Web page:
Over the last twenty-nine years I’ve met a great number of people and families who, after investing themselves or their children in a self-defense or martial art school, decided to abandon their training. Their reasons for abandoning their training range in reasoning, including but not necessarily limited to the following:
- They completed the program, and got their black-belt. They do not perceive any further training available or necessary. Those that fall into this category include those who bought into a three or five year program, completed the program, and are unaware of systems or instructors that can build them up from there and/or have an instructor incapable of providing them more than the program, itself. (A lot of belt-systems are structured in such a way. Traditionally, for most martial art systems, there were no belts. These systems were engineered by communities seeking to defend themselves from invaders and the daily activities that could compromise their ability to survive – not for money or some form of recognition.)
They perceive the program is good for teaching children the meaning of courage, discipline, respect and other moral principles, but not empowering in self-defense situations. Those that fall into this category include those who find martial arts training juvenile, weak, out-dated, fall short of modern weapons or sports-orientated fighting, fall short of street tactics used, etc. While this may be true of some schools out there, it is not true of the martial art systems. Nearly every true martial art system that I’ve been exposed to originated from a need to defend a community from war-time invaders. What changed? Over time people found that they could make money off of fighting, so they dumbed it down to some sports-fighting or program in order to gain praise from the community and receive money from them. These types of schools are self-serving, leaving their students resourced rather than empowered. (You may want to check my other blog that gives some pointers on how to avoid these types of schools.)
- They never learn to do more than fight as taught; and when their body ages and they are no longer able to do the physically demanding moves, the system (learned) loses its value. Many of the original cultures that developed the martial arts (e.g., the Chinese) embraced the principles of their system in everyday life. For example, they would find ways to apply those principles to the activities they did every day. This preserved their mind and body and spirit in the case invaders attacked, and they had to defend themselves. If you’re at a school that doesn’t help you find ways to do this, you may lose interest in learning (falsely believing you’re getting nothing out of an art you’ll never have to use), or you may find that (over time) your body changes keeping you from being able to learn credible self-defense techniques, or you may fall into the next category . . . . .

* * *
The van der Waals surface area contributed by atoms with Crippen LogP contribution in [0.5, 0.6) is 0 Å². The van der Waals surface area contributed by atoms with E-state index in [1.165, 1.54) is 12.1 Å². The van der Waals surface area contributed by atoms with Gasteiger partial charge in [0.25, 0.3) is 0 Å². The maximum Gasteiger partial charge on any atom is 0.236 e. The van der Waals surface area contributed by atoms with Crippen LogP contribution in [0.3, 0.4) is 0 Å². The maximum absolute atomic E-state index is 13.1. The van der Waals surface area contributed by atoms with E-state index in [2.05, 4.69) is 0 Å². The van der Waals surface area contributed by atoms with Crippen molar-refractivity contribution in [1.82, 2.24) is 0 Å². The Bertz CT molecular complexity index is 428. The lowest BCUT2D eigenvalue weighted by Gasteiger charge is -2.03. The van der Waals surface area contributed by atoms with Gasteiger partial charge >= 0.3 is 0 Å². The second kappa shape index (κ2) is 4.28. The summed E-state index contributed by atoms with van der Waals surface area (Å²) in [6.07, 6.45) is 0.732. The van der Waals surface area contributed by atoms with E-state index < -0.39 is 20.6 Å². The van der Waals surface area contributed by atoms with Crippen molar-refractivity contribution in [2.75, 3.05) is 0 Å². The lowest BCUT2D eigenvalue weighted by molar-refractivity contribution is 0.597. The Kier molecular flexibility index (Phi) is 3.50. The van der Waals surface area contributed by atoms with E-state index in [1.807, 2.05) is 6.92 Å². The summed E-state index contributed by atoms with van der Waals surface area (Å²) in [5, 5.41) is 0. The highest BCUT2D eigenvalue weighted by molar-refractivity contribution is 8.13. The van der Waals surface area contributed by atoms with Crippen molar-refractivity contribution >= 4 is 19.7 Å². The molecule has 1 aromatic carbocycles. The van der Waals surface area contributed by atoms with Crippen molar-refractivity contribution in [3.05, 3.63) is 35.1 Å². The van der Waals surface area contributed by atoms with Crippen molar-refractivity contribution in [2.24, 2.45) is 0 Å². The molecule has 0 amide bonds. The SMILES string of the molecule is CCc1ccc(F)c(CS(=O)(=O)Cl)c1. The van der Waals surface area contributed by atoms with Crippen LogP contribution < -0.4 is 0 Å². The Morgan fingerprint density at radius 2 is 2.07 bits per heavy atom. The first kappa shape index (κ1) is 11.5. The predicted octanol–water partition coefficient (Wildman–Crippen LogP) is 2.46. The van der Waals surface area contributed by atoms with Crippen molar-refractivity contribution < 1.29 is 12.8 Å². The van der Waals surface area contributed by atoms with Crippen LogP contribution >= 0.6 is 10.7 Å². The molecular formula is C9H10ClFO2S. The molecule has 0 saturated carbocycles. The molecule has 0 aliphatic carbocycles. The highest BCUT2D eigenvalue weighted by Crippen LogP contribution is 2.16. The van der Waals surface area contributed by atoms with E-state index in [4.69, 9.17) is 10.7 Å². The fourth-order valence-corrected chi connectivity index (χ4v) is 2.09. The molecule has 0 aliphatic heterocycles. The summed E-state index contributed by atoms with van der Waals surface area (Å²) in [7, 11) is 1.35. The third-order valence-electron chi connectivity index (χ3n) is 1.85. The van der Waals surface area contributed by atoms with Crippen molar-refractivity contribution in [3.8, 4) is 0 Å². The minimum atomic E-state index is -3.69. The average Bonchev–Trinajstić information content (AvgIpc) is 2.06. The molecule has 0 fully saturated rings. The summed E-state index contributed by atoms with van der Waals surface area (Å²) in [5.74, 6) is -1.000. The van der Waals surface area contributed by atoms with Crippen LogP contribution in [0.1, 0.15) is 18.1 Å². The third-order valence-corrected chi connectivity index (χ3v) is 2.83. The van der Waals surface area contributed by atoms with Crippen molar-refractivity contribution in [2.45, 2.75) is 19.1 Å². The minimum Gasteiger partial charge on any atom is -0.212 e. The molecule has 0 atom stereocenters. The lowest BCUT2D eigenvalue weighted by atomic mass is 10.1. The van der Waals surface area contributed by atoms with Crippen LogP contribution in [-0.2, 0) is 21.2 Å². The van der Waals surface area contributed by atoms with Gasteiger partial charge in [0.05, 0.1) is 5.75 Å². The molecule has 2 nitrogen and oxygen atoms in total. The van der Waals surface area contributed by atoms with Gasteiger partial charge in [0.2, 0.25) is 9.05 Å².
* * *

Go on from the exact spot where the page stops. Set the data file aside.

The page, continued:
- They do not believe that they have the time to train anymore. This ties into the previous bullet, and some points I made in an earlier blog concerning adult considerations for learning a self-defense. If you’re learning to use the principles (of the system you’re training) in your everyday life, you will be training. You won’t have to block-off as much time for formal training. You can spend what time you do have set aside for formal training to gain further instruction from a capable mentor, utilizing the rest of your life in the mastery of those principles. This is true self-defense: The preservation of self from those things that seek to do us harm.
In my life, my friends and I experienced some very harsh things. Those things drove me to learn martial art systems that could be used fully in my life. I understood that the consequences of inability could mean something very disabling or worse. And, along these same lines, I understood my responsibility to incorporate these principles into my everyday life for the preservation of myself. No one was going to do it for me. They couldn’t. I had to. This is why I could never understand giving up.
In my own life, I had one teacher leave America to go back to China; I had moved from home to learn (6 years) in another state; I had to use what I learned several times; . . . . . the list goes on. My point is:
How could I have stopped, just quit, and been responsible for myself?
How can you?
When you change your mind about what martial arts are, what to expect from it, and your responsibilities, you will open the door to self-empowering life. Not just self-empowering, but an empowering state of being that will be able of the responsibilities to others (e.g., children, wife, husband, etc.). (By the way: Ability is being able to do what you intend to do the moment you intend to do it. Period emphasized.) What are you holding onto that is holding you back? If you’re in the Tallahassee area and would like to learn wing chun, contact me at firstname.lastname@example.org.
Empower yourself to life! ™
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